Production Equipment | DIY Canon HV40 Rig
Recently a few people have been showing a lot of interest regarding the current equipment we will be using for productions in 2011. So due to those requests I decided to post a sneak preview for people interested in not only the equipment we have in stock but also the DIY (do-it-yourself) style of filmmaking we will be using for commercials, promotional products, shorts and independent productions. Feel free to click on the image to view a high resolution version of my HV40 rig. For those of you who are tech savvy you can see I am using the Canon Vixia HV40 camera setup with a Raynox 6600 HD attached to the front lens. Originally meant as a high end consumer camera, the HV40 is another Canon model that is taking independent filmmaking to the next level by allowing users to film in 24p.
For those of you who are saying “what the hell does that mean”, allow me to explain. In video technology, 24p refers to a video format that operates at 24 frames per second. Originally, 24p was used in the non-linear editing of film-originated material. Today, 24p formats are being increasingly used for aesthetic reasons in image acquisition, delivering film-like motion characteristics. Some vendors advertise 24p products as a cheaper alternative to film acquisition. In other words, 24p acts as the standard frame rate of film which allows the HV40 user to produce cinematic quality with very little effort. Of course, the user will also need a high quality color correction program to use for post production in order to achieve a true film “look”.
Lucky for myself and other HV40 filmmakers, Canon has been able to take the power of 24p technology and apply it to a consumer model starting in the $700 price range. Granted, the raw image quality is no comparison to DSLR models such as the 5D, 7D or the industry standard RED camera but it is capable of achieving a basic film look that can be manipulated during the process of post production. As you can see from the images posted above there are a variety of differences between my rig and the stand alone HV40. This is where the “do it yourself” part comes into play.
Raynox 6600 HD Wide Angle Lens attachment
In photography and cinematography, a wide-angle lens refers to a lens whose focal length is substantially shorter than the focal length of a normal lens for the image size produced by the camera. In other words a wide angle lens is an attachment that is placed on top of the camera’s lens to help gain a wider image resolution. Films that are shot with a wide angle lens are generally distributed as wide screen films in accordance to how the film is edited during post production. In reference to the HV40, the Raynox 6600 allows my camera to shoot as a 72mm model instead of using the stand alone 43mm lens that comes with the camera. As you can see from the picture of my rig I have attached an XHA1 lens hood to the front of the Raynox to avoid getting dust, dirt and smoke on the glass lens.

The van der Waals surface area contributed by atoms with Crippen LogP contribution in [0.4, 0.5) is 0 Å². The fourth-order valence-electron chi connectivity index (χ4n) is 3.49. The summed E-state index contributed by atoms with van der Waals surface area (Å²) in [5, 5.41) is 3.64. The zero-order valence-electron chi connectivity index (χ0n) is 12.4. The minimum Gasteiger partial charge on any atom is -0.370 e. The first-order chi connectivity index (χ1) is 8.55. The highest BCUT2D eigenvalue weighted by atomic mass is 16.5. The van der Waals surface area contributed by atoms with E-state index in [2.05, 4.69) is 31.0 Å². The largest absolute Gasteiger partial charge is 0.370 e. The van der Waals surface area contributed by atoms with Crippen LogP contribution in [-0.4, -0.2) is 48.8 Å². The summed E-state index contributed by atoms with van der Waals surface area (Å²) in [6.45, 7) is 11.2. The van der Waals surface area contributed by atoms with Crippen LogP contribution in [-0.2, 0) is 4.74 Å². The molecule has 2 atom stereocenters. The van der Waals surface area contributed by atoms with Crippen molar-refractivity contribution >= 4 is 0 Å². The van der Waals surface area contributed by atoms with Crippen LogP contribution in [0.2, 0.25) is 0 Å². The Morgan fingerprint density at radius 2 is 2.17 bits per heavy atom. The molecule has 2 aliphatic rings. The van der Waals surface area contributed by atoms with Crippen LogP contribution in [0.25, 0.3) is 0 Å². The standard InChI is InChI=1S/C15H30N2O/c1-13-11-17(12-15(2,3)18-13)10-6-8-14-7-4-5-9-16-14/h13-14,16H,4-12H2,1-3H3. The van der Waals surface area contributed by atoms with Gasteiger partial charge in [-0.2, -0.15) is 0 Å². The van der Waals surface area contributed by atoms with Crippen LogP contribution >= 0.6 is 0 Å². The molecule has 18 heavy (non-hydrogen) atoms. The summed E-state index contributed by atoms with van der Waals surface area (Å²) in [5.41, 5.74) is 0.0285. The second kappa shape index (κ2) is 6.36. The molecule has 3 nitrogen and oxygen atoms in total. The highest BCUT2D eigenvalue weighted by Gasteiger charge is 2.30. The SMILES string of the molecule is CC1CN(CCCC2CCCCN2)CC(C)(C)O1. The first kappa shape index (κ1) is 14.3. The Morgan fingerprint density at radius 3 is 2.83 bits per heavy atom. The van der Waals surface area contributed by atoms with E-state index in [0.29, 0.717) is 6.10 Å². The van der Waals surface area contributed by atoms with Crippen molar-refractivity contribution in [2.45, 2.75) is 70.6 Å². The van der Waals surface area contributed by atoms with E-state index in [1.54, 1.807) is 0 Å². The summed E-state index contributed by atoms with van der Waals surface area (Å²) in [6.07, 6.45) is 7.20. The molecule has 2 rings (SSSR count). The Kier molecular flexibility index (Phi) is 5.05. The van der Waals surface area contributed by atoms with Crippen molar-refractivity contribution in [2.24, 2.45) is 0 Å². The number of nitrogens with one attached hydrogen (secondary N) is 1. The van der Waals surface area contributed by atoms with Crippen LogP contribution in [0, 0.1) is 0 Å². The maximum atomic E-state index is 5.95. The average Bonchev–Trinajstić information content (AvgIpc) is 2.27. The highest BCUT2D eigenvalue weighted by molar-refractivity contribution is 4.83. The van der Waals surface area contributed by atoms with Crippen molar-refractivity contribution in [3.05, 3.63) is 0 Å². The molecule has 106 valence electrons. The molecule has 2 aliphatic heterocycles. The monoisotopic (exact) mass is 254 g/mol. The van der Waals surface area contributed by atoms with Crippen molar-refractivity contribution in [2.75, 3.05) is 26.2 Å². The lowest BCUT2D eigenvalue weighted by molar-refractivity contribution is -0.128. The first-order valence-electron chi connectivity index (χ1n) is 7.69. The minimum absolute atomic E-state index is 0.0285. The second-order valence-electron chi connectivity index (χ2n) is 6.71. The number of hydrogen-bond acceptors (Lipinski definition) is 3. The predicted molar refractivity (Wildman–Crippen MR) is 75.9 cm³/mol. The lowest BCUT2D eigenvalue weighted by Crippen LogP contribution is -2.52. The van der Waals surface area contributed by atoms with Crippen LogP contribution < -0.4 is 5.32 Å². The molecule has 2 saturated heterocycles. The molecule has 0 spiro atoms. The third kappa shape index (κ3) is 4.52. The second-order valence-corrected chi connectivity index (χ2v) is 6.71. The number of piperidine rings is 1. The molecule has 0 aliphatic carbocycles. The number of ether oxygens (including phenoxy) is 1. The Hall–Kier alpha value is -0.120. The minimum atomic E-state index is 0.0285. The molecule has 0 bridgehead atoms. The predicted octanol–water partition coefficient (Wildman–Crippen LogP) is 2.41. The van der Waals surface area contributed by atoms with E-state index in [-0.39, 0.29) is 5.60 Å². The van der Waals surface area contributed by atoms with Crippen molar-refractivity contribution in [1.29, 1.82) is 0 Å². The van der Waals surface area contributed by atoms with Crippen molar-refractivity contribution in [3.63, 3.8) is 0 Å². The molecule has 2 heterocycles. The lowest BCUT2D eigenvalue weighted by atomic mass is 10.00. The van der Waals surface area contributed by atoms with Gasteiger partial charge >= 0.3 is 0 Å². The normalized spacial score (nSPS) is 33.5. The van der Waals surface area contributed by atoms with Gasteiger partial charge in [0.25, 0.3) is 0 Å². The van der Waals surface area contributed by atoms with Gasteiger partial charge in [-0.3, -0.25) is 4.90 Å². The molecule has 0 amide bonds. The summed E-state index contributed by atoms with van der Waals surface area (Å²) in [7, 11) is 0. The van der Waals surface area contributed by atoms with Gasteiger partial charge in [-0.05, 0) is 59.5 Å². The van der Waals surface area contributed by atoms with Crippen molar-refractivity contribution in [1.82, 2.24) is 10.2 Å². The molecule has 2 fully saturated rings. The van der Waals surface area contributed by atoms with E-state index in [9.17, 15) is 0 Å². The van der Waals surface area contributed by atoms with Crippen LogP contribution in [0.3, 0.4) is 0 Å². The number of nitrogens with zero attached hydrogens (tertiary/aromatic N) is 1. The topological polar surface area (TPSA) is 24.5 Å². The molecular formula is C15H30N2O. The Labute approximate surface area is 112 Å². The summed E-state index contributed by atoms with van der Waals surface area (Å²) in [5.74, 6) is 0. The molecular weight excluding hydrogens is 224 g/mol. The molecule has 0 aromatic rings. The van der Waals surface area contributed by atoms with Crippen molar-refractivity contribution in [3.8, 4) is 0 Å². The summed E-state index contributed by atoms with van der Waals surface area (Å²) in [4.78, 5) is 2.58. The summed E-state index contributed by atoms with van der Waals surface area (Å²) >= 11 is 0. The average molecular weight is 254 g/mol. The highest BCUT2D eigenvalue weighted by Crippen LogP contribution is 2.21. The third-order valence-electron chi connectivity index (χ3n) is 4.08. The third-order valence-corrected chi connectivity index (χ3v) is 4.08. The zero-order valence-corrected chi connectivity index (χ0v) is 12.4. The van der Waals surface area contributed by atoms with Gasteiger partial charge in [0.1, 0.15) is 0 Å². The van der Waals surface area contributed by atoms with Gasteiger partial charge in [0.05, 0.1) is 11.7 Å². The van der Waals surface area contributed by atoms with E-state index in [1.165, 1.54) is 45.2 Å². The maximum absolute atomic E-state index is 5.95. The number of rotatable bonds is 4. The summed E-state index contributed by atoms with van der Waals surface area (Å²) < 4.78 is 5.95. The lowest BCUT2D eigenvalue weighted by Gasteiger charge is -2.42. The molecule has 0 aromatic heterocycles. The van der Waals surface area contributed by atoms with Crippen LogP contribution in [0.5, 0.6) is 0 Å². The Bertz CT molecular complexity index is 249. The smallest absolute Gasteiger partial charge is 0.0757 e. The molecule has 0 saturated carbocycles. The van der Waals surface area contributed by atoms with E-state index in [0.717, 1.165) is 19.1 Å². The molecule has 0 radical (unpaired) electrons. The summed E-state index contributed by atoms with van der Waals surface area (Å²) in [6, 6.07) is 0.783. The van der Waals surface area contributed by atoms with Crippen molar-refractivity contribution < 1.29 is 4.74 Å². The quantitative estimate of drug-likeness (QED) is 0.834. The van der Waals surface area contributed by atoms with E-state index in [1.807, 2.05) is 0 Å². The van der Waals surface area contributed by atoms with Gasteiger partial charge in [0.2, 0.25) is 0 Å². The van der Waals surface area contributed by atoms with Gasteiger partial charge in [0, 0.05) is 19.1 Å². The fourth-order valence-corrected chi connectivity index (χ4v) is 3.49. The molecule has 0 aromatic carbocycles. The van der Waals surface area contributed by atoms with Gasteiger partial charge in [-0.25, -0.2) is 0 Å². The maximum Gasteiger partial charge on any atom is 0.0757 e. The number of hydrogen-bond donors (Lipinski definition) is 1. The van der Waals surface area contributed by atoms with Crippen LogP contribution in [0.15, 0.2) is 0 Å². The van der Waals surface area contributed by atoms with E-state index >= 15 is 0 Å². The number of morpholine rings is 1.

As it relates to film and photography, the depth of field is the portion of a scene that appears sharp in the image. Although a lens can precisely focus at only one distance, the decrease in sharpness is gradual on each side of the focused distance, so that within the DOF, the unsharpness is imperceptible under normal viewing conditions. In other words, depth of field is a key factor in regards to gaining the film “look”. With the HV40 model there are a limited amount of choices when it comes to capturing depth of field. The instant auto focus tends to drag from subject to subject while the manual focus wheel located on the camera’s base tends to operate poorly during the process of principal photography. In order to fix this problem I purchased an Irv Design manual focus ring that slips around the lens of the HV40 and uses a dial to turn the wheel at the user’s discretion. Instead of having to use the tip of the finger to focus in short awkward increments, the user can use the wheel to make smooth focus transitions much like a traditional focus ring on higher end cameras.
Azden SMX 10 microphone
In order to achieve high quality audio without worrying about capturing unwanted miscellaneous static and noise I have attached an Azden SMX 10 microphone to the top of my camera. Generally, audio captured from the camera’s supplied microphone can tend to pick up unwanted sounds unintended for the film’s final product. In order to eliminate this issue, videographers and cinematographers will use a separate recording device to capture the audio with the microphone and then apply it to the film once post production is scheduled to begin. Of course users always have the choice of plugging the microphone into the camera’s direct audio source in case a separate recorder is not available.
With a lot of smaller sized cameras such as the HV40 and the Canon 7D, a steadicam system is required for capturing cinematic style footage you would see in a motion picture. Basically, the steadicam system works as a manual stabilizing mount for camcorders and DSLR models which mechanically isolates the operator’s movement from the camera. A steadicam essentially combines the stabilized steady footage of a tripod mount with the fluid motion of a dolly shot and the flexibility of hand-held camera work. While smoothly following the operator’s broad movements, the steadicam’s armature absorbs any jerks, bumps, and shakes. In the picture of my rig you can see that I have the HV40 attached to the steadicam with a ball head attachment. This is an essential tool for any filmmaker looking to counter the weight between their camera equipment and individual steadicam.
I still have a number of items to add to the rig before it can be at 100% completion so this is not the final showcase by any means. I will be posting updated images of the rig’s progression next week with the addition of my current tripod and fluid head setup.